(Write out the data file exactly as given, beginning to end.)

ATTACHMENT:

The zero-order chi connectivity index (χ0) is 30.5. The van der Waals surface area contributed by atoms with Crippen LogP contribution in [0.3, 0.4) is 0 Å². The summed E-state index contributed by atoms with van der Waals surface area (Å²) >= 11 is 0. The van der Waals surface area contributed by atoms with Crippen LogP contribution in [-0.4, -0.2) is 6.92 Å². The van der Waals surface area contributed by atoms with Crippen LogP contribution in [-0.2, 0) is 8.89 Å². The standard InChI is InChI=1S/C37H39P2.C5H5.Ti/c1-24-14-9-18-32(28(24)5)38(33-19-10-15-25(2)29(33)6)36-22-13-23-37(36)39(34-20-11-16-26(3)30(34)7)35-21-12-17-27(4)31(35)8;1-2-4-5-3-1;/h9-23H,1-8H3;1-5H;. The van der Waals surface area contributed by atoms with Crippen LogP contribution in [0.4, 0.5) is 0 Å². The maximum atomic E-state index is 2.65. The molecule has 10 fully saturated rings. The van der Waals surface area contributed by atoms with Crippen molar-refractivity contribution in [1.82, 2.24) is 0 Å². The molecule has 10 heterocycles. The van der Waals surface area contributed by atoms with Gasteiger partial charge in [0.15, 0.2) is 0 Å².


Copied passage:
The zero-order chi connectivity index (χ0) is 30.5. The van der Waals surface area contributed by atoms with Crippen LogP contribution in [0.3, 0.4) is 0 Å². The summed E-state index contributed by atoms with van der Waals surface area (Å²) >= 11 is 0. The van der Waals surface area contributed by atoms with Crippen LogP contribution in [-0.4, -0.2) is 6.92 Å². The van der Waals surface area contributed by atoms with Crippen LogP contribution in [-0.2, 0) is 8.89 Å². The standard InChI is InChI=1S/C37H39P2.C5H5.Ti/c1-24-14-9-18-32(28(24)5)38(33-19-10-15-25(2)29(33)6)36-22-13-23-37(36)39(34-20-11-16-26(3)30(34)7)35-21-12-17-27(4)31(35)8;1-2-4-5-3-1;/h9-23H,1-8H3;1-5H;. The van der Waals surface area contributed by atoms with Crippen LogP contribution in [0.4, 0.5) is 0 Å². The maximum atomic E-state index is 2.65. The molecule has 10 fully saturated rings. The van der Waals surface area contributed by atoms with Crippen molar-refractivity contribution in [1.82, 2.24) is 0 Å². The molecule has 10 heterocycles. The van der Waals surface area contributed by atoms with Gasteiger partial charge in [0.15, 0.2) is 0 Å².